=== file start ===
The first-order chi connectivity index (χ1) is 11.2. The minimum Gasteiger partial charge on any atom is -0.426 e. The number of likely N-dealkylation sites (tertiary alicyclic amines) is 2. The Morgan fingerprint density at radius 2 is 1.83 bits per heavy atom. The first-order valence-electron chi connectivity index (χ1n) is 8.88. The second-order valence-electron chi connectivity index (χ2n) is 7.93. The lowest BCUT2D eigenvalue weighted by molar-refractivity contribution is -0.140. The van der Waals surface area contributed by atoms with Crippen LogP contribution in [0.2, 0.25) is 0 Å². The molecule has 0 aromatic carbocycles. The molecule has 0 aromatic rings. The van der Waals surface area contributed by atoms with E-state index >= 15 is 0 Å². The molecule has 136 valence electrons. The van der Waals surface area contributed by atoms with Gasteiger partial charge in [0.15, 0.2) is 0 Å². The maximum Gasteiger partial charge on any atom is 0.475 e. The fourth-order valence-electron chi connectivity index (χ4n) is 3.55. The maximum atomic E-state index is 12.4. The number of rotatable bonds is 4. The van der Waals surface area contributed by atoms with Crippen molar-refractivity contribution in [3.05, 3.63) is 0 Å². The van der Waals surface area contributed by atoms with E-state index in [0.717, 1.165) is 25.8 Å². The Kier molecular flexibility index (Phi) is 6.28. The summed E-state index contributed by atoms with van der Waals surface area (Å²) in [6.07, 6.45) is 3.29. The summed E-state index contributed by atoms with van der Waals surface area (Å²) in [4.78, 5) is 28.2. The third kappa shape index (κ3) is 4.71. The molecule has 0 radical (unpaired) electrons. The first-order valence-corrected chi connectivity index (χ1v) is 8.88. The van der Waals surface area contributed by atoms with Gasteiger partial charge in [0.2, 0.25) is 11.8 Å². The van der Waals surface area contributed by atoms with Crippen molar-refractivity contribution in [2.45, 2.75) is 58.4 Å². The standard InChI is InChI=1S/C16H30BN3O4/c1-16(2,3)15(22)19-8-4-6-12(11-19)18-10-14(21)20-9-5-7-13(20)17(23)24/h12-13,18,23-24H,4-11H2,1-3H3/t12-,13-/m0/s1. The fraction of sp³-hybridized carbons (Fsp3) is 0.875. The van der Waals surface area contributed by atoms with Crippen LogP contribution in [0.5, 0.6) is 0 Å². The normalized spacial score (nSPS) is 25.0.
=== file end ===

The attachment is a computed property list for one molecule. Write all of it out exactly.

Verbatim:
The first-order chi connectivity index (χ1) is 11.2. The minimum Gasteiger partial charge on any atom is -0.426 e. The number of likely N-dealkylation sites (tertiary alicyclic amines) is 2. The Morgan fingerprint density at radius 2 is 1.83 bits per heavy atom. The first-order valence-electron chi connectivity index (χ1n) is 8.88. The second-order valence-electron chi connectivity index (χ2n) is 7.93. The lowest BCUT2D eigenvalue weighted by molar-refractivity contribution is -0.140. The van der Waals surface area contributed by atoms with Crippen LogP contribution in [0.2, 0.25) is 0 Å². The molecule has 0 aromatic carbocycles. The molecule has 0 aromatic rings. The van der Waals surface area contributed by atoms with E-state index >= 15 is 0 Å². The molecule has 136 valence electrons. The van der Waals surface area contributed by atoms with Gasteiger partial charge in [0.15, 0.2) is 0 Å². The maximum Gasteiger partial charge on any atom is 0.475 e. The fourth-order valence-electron chi connectivity index (χ4n) is 3.55. The maximum atomic E-state index is 12.4. The number of rotatable bonds is 4. The van der Waals surface area contributed by atoms with Crippen molar-refractivity contribution in [3.05, 3.63) is 0 Å². The van der Waals surface area contributed by atoms with E-state index in [0.717, 1.165) is 25.8 Å². The Kier molecular flexibility index (Phi) is 6.28. The summed E-state index contributed by atoms with van der Waals surface area (Å²) in [6.07, 6.45) is 3.29. The summed E-state index contributed by atoms with van der Waals surface area (Å²) in [4.78, 5) is 28.2. The third kappa shape index (κ3) is 4.71. The molecule has 0 radical (unpaired) electrons. The first-order valence-corrected chi connectivity index (χ1v) is 8.88. The van der Waals surface area contributed by atoms with Gasteiger partial charge in [0.2, 0.25) is 11.8 Å². The van der Waals surface area contributed by atoms with Crippen molar-refractivity contribution in [2.45, 2.75) is 58.4 Å². The standard InChI is InChI=1S/C16H30BN3O4/c1-16(2,3)15(22)19-8-4-6-12(11-19)18-10-14(21)20-9-5-7-13(20)17(23)24/h12-13,18,23-24H,4-11H2,1-3H3/t12-,13-/m0/s1. The fraction of sp³-hybridized carbons (Fsp3) is 0.875. The van der Waals surface area contributed by atoms with Crippen LogP contribution in [0.5, 0.6) is 0 Å². The normalized spacial score (nSPS) is 25.0.